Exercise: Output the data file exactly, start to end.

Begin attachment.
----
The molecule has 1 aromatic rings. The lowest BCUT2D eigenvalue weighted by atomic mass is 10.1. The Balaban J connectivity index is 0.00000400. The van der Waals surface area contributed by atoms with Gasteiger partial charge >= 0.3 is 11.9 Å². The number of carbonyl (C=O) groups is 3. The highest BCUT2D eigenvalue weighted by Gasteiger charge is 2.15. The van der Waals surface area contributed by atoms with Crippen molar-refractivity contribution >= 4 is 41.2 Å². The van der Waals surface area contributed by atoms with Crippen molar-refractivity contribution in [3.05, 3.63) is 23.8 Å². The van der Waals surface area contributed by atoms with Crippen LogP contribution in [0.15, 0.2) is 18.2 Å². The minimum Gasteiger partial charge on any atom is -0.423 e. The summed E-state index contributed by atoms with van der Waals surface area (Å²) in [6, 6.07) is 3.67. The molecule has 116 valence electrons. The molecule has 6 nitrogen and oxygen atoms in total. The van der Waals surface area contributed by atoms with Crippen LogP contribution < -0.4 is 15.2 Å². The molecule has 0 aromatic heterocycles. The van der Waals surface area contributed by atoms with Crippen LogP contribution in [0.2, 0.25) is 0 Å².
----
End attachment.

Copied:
The molecule has 1 aromatic rings. The lowest BCUT2D eigenvalue weighted by atomic mass is 10.1. The Balaban J connectivity index is 0.00000400. The van der Waals surface area contributed by atoms with Gasteiger partial charge >= 0.3 is 11.9 Å². The number of carbonyl (C=O) groups is 3. The highest BCUT2D eigenvalue weighted by Gasteiger charge is 2.15. The van der Waals surface area contributed by atoms with Crippen molar-refractivity contribution >= 4 is 41.2 Å². The van der Waals surface area contributed by atoms with Crippen molar-refractivity contribution in [3.05, 3.63) is 23.8 Å². The van der Waals surface area contributed by atoms with Crippen LogP contribution in [0.15, 0.2) is 18.2 Å². The minimum Gasteiger partial charge on any atom is -0.423 e. The summed E-state index contributed by atoms with van der Waals surface area (Å²) in [6, 6.07) is 3.67. The molecule has 116 valence electrons. The molecule has 6 nitrogen and oxygen atoms in total. The van der Waals surface area contributed by atoms with Crippen LogP contribution < -0.4 is 15.2 Å². The molecule has 0 aromatic heterocycles. The van der Waals surface area contributed by atoms with Crippen LogP contribution in [0.2, 0.25) is 0 Å².